Double pain for 'thousands' after injury at work

Online system blamed for delay of Compensation Fund payments

Many injured workers have been left without an income and health workers without compensation months after submitting their claims.

Picture: 123RF/RAWPIXEL
Picture: 123RF/RAWPIXEL

The department of labour has after many months of being asked agreed to meet with stakeholders about hundreds of thousands of injured workers who are allegedly not receiving an income.

The Compensation Fund, run by the department of labour, covers employees against injury, occupational disease and death while on duty.

The Injured Workers Action Group (IWAG) alleges that a new software system, CompEasy, that came online in October last year is faulty and has left many injured workers without an income and health workers without compensation months after submitting their claims. 

Fund commissioner Vuyo Mafata agreed to meet the group this month and IWAG has requested that the meeting be set down for soon after the lockdown is lifted. “We await a response,” says Tim Hughes, IWAG spokesperson.

He says while the group is grateful that Mafata agreed to a meeting, it does seem strange that it takes so long. “What could be more important in the commissioner’s life than fixing this issue for workers?” he asks.

Hughes says many employers have not been able to register employees on the new system or make claims. Additionally, there is a huge backlog of unpaid claims from the old system. IWAG estimates there are around 150,000 injured workers waiting for payouts, some of whom have been waiting for years.

Hughes says the compensation fund has suffered from systemic problems for many years – “at least a decade to the best of my knowledge”.

“These relate not only to software systems such as uMehluko, but organisational and administrative issues. These are well-documented by the Auditor General in his reports, to the point where he was quoted as saying that were he not obliged to conduct the audit of the Compensation Fund, he would not do so and would distance himself from it,” Hughes says.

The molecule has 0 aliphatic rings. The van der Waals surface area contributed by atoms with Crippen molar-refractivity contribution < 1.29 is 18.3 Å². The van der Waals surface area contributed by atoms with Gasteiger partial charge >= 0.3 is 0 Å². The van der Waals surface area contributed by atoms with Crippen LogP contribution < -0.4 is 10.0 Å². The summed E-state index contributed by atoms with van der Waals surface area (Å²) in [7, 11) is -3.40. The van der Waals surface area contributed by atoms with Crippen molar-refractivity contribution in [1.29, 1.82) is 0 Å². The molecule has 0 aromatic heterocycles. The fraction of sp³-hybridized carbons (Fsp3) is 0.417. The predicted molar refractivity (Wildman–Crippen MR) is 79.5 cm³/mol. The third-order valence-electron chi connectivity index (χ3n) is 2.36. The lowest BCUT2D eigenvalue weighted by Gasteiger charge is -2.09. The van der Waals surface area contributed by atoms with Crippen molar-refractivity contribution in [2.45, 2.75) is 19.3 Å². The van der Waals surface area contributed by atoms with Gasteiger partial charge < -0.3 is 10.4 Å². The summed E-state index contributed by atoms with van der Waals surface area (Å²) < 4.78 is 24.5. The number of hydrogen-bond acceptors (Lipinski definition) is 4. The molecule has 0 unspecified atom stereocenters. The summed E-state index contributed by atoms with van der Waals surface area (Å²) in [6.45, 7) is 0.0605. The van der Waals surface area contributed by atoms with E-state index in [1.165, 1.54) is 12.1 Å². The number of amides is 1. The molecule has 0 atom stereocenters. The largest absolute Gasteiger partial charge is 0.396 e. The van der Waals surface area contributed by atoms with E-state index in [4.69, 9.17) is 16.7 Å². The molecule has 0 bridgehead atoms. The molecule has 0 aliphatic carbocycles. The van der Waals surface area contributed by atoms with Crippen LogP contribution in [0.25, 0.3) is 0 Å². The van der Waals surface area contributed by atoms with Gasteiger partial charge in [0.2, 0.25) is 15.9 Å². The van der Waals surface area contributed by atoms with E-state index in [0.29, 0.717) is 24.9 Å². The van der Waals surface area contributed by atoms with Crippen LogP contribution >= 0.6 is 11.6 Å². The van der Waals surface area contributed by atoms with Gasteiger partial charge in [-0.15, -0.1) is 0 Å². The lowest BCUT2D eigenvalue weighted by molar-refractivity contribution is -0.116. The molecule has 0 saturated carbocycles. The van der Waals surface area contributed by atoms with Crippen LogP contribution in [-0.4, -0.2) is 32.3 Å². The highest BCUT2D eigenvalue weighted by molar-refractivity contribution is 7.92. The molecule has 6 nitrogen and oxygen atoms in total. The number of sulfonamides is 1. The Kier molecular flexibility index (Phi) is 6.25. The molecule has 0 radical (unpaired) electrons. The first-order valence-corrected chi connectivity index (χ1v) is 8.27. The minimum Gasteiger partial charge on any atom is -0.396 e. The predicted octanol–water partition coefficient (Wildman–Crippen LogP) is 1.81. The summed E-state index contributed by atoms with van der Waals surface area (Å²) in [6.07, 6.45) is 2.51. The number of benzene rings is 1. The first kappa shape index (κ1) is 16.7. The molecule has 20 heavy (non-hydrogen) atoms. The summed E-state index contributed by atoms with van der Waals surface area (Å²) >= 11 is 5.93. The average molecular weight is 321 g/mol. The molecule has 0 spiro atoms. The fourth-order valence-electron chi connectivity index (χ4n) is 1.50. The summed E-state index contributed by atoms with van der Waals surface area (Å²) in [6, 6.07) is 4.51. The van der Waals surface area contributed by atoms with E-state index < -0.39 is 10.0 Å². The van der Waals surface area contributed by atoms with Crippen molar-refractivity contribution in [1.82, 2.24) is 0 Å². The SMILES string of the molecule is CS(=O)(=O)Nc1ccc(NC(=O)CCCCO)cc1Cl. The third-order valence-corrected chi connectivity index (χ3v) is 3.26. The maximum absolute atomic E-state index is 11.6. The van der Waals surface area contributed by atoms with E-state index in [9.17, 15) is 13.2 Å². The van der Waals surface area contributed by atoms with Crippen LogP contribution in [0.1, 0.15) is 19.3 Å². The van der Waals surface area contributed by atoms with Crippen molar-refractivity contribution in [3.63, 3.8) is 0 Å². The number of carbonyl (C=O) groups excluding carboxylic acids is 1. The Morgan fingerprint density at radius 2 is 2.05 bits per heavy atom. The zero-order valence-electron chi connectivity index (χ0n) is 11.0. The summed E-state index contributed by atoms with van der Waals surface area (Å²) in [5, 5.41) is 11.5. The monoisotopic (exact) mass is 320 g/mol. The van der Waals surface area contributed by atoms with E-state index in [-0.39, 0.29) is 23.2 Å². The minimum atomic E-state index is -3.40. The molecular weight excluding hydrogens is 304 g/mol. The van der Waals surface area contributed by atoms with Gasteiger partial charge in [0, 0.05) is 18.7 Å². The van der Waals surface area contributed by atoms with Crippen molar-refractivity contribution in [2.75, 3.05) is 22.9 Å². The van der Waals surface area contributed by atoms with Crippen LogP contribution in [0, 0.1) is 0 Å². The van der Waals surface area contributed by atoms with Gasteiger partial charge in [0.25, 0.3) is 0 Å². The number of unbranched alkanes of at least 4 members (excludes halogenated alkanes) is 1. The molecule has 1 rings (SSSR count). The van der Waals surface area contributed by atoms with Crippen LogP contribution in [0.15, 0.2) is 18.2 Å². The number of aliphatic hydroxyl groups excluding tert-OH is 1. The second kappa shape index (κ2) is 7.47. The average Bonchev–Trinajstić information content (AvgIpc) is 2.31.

In an open letter to the labour department and the Compensation Fund Commissioner IWAG says: “It is time for you all to collectively stop making excuses, cease sugar-coating the situation and above all, to stop attacking the victims of this monumental systemic breakdown in the compensation fund system.”

Members of IWAG include various medical professional groups such as the South African Medical and Dental Practitioners Association, and Injury on Duty (IOD) account administrators such as CompSol, ColdLink and Medsol Debtors Management, as well as disgruntled and financially struggling injured workers.

IWAG says in its letter that “other organisations representing employers tell us that only 5% of their members have been able to get onto the CompEasy system to date. Furthermore, we are informed that only 2,200 of the estimated 600,000+ employers across SA have been able to register on CompEasy and only 8,000 of the potential 150,000 claims have been registered in the past six months, as per the figures recently provided by the labour department themselves.”

Previously, Mafata has denied that there is anything wrong with the new system and stated that there were simply a few teething issues.

Kempton Park resident Ronnie Rampersad who injured his spine in May last year and is now unable to work, has still not seen a cent of the money owed to him from the fund.

He says he was given a reference number and submitted all his paperwork as required in July last year.

Rampersad says he was told the system was being upgraded. “And that was the excuse from that time right until January this year. I've had no income, absolutely nothing. We've lived on fate and handouts from friends and family.”

Hughes says the Compensation Fund’s annual report states that it takes 60 days from date of claim for an applicant to receive a payout, but in reality, at best it is 60 days from when a fund official starts working on the claim.

Rampersad says he recently visited the fund’s office again only to be told his paperwork was never uploaded and his reference number is non-existent.

“Now I've got a new reference number and they've uploaded all the paperwork from scratch. They told me to check up again in six weeks’ time. But how do we live in that time?” he laments.

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